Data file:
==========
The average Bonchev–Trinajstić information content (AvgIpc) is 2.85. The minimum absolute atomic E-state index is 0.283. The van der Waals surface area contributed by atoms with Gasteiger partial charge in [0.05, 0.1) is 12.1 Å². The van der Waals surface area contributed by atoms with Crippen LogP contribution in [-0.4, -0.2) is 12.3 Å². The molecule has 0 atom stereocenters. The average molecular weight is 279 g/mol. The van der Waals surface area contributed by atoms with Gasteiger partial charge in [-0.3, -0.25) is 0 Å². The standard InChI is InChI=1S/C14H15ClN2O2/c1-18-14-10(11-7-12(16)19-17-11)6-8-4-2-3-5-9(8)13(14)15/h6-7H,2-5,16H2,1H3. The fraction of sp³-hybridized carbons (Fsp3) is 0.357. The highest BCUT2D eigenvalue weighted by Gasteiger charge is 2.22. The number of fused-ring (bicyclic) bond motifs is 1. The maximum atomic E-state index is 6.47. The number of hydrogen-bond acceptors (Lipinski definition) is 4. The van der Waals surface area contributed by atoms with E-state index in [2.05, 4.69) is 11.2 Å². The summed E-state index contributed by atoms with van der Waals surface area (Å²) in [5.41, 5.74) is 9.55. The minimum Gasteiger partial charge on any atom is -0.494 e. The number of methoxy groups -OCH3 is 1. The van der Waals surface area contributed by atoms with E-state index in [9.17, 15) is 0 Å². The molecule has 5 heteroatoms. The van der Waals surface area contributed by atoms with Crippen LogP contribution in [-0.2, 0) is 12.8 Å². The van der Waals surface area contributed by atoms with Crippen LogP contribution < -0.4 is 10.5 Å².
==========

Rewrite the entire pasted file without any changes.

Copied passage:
The average Bonchev–Trinajstić information content (AvgIpc) is 2.85. The minimum absolute atomic E-state index is 0.283. The van der Waals surface area contributed by atoms with Gasteiger partial charge in [0.05, 0.1) is 12.1 Å². The van der Waals surface area contributed by atoms with Crippen LogP contribution in [-0.4, -0.2) is 12.3 Å². The molecule has 0 atom stereocenters. The average molecular weight is 279 g/mol. The van der Waals surface area contributed by atoms with Gasteiger partial charge in [-0.3, -0.25) is 0 Å². The standard InChI is InChI=1S/C14H15ClN2O2/c1-18-14-10(11-7-12(16)19-17-11)6-8-4-2-3-5-9(8)13(14)15/h6-7H,2-5,16H2,1H3. The fraction of sp³-hybridized carbons (Fsp3) is 0.357. The highest BCUT2D eigenvalue weighted by Gasteiger charge is 2.22. The number of fused-ring (bicyclic) bond motifs is 1. The maximum atomic E-state index is 6.47. The number of hydrogen-bond acceptors (Lipinski definition) is 4. The van der Waals surface area contributed by atoms with E-state index in [2.05, 4.69) is 11.2 Å². The summed E-state index contributed by atoms with van der Waals surface area (Å²) in [5.41, 5.74) is 9.55. The minimum Gasteiger partial charge on any atom is -0.494 e. The number of methoxy groups -OCH3 is 1. The van der Waals surface area contributed by atoms with E-state index in [9.17, 15) is 0 Å². The molecule has 5 heteroatoms. The van der Waals surface area contributed by atoms with Crippen LogP contribution in [-0.2, 0) is 12.8 Å². The van der Waals surface area contributed by atoms with Crippen LogP contribution < -0.4 is 10.5 Å².